Royal Navy

Royal Navy
Logo of the Royal Navy.svg
Founded1546; 474 years ago (1546)[1]
RoleNaval warfare
Part ofHer Majesty's Naval Service
Naval Staff OfficesWhitehall, London, England
Nickname(s)Senior Service
Motto(s)"Si vis pacem, para bellum" (Latin)
"If you wish for peace, prepare for war"
ColoursRed and white         
MarchQuick – "Heart of Oak" About this soundPlay 
Slow – Westering Home (de facto)
Lord High AdmiralPrince Philip, Duke of Edinburgh
First Sea LordAdmiral Tony Radakin
Second Sea LordVice Admiral Nicholas Hine
Fleet CommanderVice Admiral Jerry Kyd
White Ensign[nb 3]
Naval Ensign of the United Kingdom.svg
Naval jack[nb 4]
Flag of the United Kingdom.svg
Royal Navy commissioning pennant (with outline).svg
Queen's Colour
Queen's Colour for the Royal Navy.svg
Aircraft flown
AttackWildcat, F-35B Lightning II
FighterF-35B Lightning II
PatrolWildcat, Merlin
ReconnaissanceWildcat, Merlin, ScanEagle
TrainerPrefect, Tutor, Hawk
TransportMerlin, Dauphin

The Royal Navy (RN) is the United Kingdom's naval warfare force. Although warships were used by the English kings from the early medieval period, the first major maritime engagements were fought in the Hundred Years' War against the Kingdom of France. The modern Royal Navy traces its origins to the early 16th century; the oldest of the UK's armed services, it is known as the Senior Service.

From the middle decades of the 17th century, and through the 18th century, the Royal Navy vied with the Dutch Navy and later with the French Navy for maritime supremacy. From the mid 18th century, it was the world's most powerful navy until the Second World War. The Royal Navy played a key part in establishing the British Empire as the unmatched world power during the 19th and first part of the 20th centuries. Due to this historical prominence, it is common, even among non-Britons, to refer to it as "the Royal Navy" without qualification.

Following World War I, the Royal Navy was significantly reduced in size,[3] although at the onset of World War II it was still the world's largest. During the Cold War, the Royal Navy transformed into a primarily anti-submarine force, hunting for Soviet submarines and mostly active in the GIUK gap. Following the collapse of the Soviet Union, its focus has returned to expeditionary operations around the world and it remains one of the world's foremost blue-water navies.[4][5][6] However, 21st-century reductions in naval spending have led to a personnel shortage and a reduction in the number of warships.[7][8]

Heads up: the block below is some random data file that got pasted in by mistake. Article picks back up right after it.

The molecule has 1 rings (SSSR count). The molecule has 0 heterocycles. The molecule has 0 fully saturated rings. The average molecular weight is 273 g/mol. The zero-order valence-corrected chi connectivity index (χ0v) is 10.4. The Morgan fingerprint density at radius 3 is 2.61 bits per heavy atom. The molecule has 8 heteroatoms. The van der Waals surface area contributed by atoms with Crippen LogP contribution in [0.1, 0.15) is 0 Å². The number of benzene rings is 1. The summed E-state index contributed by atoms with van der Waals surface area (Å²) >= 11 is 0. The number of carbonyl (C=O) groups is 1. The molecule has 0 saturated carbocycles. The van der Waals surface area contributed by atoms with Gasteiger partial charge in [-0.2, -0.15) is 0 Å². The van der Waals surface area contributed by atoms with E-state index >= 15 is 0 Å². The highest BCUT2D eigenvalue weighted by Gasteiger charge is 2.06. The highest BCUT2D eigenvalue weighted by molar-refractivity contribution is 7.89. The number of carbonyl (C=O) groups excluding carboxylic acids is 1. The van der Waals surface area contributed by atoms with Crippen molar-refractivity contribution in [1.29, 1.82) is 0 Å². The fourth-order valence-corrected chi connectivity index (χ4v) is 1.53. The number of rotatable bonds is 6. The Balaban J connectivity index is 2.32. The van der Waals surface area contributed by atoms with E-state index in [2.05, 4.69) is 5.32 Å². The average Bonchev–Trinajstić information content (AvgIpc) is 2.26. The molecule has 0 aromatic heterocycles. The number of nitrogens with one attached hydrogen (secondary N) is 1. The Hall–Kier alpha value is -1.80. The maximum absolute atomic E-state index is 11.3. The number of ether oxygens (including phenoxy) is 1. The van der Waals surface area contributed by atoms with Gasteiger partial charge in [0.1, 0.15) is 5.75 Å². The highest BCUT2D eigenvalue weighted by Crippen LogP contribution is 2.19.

The Royal Navy maintains a fleet of technologically sophisticated ships and submarines[9] including two aircraft carriers, two amphibious transport docks, four ballistic missile submarines (which maintain the UK's nuclear deterrent), six nuclear fleet submarines, six guided missile destroyers, 13 frigates, 13 mine-countermeasure vessels and 22 patrol vessels. As of December 2019, there are 75 commissioned ships (including submarines) in the Royal Navy, plus 13 ships of the Royal Fleet Auxiliary (RFA); there are also five Merchant Navy ships available to the RFA under a private finance initiative. The RFA replenishes Royal Navy warships at sea, and augments the Royal Navy's amphibious warfare capabilities through its three Bay-class landing ship vessels. It also works as a force multiplier for the Royal Navy, often doing patrols that frigates used to do. The total displacement of the Royal Navy is approximately 439,200 tonnes (815,200 tonnes including the Royal Fleet Auxiliary).

The Royal Navy is part of Her Majesty's Naval Service, which also includes the Royal Marines. The professional head of the Naval Service is the First Sea Lord who is an admiral and member of the Defence Council of the United Kingdom. The Defence Council delegates management of the Naval Service to the Admiralty Board, chaired by the Secretary of State for Defence. The Royal Navy operates three bases in the United Kingdom where commissioned ships are based; Portsmouth, Clyde and Devonport, the last being the largest operational naval base in Western Europe.


As the seaborne branch of HM Armed Forces, the RN has various roles. As it stands today, the RN has stated its 6 major roles as detailed below in umbrella terms.[10]

  • Preventing Conflict – On a global and regional level
  • Providing Security At Sea – To ensure the stability of international trade at sea
  • International Partnerships – To help cement the relationship with the United Kingdom's allies (such as NATO)
  • Maintaining a Readiness To Fight – To protect the United Kingdom's interests across the globe
  • Protecting the Economy – To safe guard vital trade routes to guarantee the United Kingdom's and its allies' economic prosperity at sea
  • Providing Humanitarian Aid – To deliver a fast and effective response to global catastrophes
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